John didn't have much to pack up.
The move to 221b Baker street would be an easy one. He figured he would just throw his few possessions that weren't in storage into a box, grab a cab, then throw the box in the corner of his closet at 221b.
Of course, it never worked out that way. Because the gun, a gun he wasn't supposed to actually have, left the night before he actually sat down to pack up the box destined to spend the rest of its life in a closet. (The rest of its life? Was he really planning to stay that long? With a man they called a psychopath, yet insisted he was only a high functioning sociopath. Which was bullocks, but...)
The gun he used to shoot the cabbie.
The gun that had been so important.
The gun he had looked at so many times as he pulled his laptop out of the drawer. He saw it when he put his laptop back in the drawer, after he had sat staring at it and failed to write a word.
It comforted him. It terrified him. It was a constant presence. It was patient. It waited until he needed it. Whatever he needed it for. Whatever.
So it was fitting that it was not just thrown in a box like his other possessions. Things that Harry had bought him, presents from when he was in the hospital. Meaningless things.
And the only other thing that was already at Sherlock's- their- flat was the cane.
It had just been tossed aside as he ran out to rescue Sherlock. It had been left at Angelo's while they chased after a cab they thought contained a murderer. Which it did, admittedly.
And it was just like that. He didn't need it anymore. The arrogant prick he had met only the day before, who somehow knew everything about him, was brilliant, bloody brilliant, unlike anyone he had ever, and John suspected, would ever, meet, had cured him.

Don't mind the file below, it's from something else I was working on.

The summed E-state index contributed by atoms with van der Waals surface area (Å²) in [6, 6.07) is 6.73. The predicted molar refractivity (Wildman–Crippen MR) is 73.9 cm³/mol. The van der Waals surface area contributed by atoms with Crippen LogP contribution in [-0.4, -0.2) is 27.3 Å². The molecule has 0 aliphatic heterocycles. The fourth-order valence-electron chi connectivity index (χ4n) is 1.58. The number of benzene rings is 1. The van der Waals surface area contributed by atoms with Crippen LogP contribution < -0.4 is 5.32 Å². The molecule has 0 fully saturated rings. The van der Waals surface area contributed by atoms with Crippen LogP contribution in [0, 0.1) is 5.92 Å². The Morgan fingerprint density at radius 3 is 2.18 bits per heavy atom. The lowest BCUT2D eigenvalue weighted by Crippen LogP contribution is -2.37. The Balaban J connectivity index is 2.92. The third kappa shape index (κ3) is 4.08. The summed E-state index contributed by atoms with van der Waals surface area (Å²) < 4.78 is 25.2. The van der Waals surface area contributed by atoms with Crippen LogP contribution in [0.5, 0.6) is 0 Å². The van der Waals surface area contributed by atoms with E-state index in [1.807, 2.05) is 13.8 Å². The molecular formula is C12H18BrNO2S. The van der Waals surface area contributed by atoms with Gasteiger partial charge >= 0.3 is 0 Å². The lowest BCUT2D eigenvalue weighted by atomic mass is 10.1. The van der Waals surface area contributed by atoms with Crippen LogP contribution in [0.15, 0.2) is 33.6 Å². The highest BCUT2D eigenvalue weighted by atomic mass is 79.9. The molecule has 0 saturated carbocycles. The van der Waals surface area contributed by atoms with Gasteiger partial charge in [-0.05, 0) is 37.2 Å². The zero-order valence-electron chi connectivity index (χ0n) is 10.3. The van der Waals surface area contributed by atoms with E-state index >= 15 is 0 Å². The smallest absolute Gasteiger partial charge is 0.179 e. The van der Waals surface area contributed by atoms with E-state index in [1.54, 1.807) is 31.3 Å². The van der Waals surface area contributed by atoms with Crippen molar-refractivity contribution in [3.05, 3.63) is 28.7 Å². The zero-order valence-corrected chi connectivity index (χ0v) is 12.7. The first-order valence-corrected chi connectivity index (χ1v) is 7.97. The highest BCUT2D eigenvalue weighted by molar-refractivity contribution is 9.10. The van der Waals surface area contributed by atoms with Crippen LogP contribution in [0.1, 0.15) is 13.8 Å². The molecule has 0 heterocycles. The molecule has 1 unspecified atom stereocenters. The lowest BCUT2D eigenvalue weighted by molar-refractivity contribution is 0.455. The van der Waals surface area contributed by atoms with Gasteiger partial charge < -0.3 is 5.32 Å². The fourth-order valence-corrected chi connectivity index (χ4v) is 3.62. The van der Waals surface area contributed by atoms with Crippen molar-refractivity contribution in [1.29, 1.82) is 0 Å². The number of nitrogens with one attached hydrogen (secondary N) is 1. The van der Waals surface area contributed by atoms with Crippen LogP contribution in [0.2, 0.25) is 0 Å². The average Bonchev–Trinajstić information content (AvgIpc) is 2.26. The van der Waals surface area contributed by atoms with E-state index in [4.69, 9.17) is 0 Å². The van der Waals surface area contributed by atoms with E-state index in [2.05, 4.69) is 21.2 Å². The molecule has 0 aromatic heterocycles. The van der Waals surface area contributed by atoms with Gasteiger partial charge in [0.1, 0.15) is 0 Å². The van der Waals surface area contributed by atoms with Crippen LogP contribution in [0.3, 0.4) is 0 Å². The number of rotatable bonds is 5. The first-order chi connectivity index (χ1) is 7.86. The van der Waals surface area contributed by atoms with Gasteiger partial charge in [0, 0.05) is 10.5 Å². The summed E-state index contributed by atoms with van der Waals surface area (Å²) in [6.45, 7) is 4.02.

Two constants in his life. Already at the flat he would be sharing with this brilliant and terrifying man. Sherlock Holmes, the world's only consulting detective.
John suspected his therapist would have a lot to say about that. But screw her. Because Sherlock had managed to do what she and the multiple physical therapists failed at. He had fixed John.
So while John was normally a very calculating man, patient to a fault, which had served him well in Afghanistan, for some reason he could not explain, and yet the mysterious man, who had turned out to be Sherlock's brother (figures) had picked up on, John was diving headfirst into this new life.
It was terrifying. It was probably stupid. It was exhilarating. It made him feel alive.
So perhaps that prat Mycroft was right. He needed this excitement.
And that's exactly what he told himself as he carried his box out to the waiting cab, intending to throw it and his cane into the back of his closet at their flat. John Watson's and Sherlock Holmes' flat.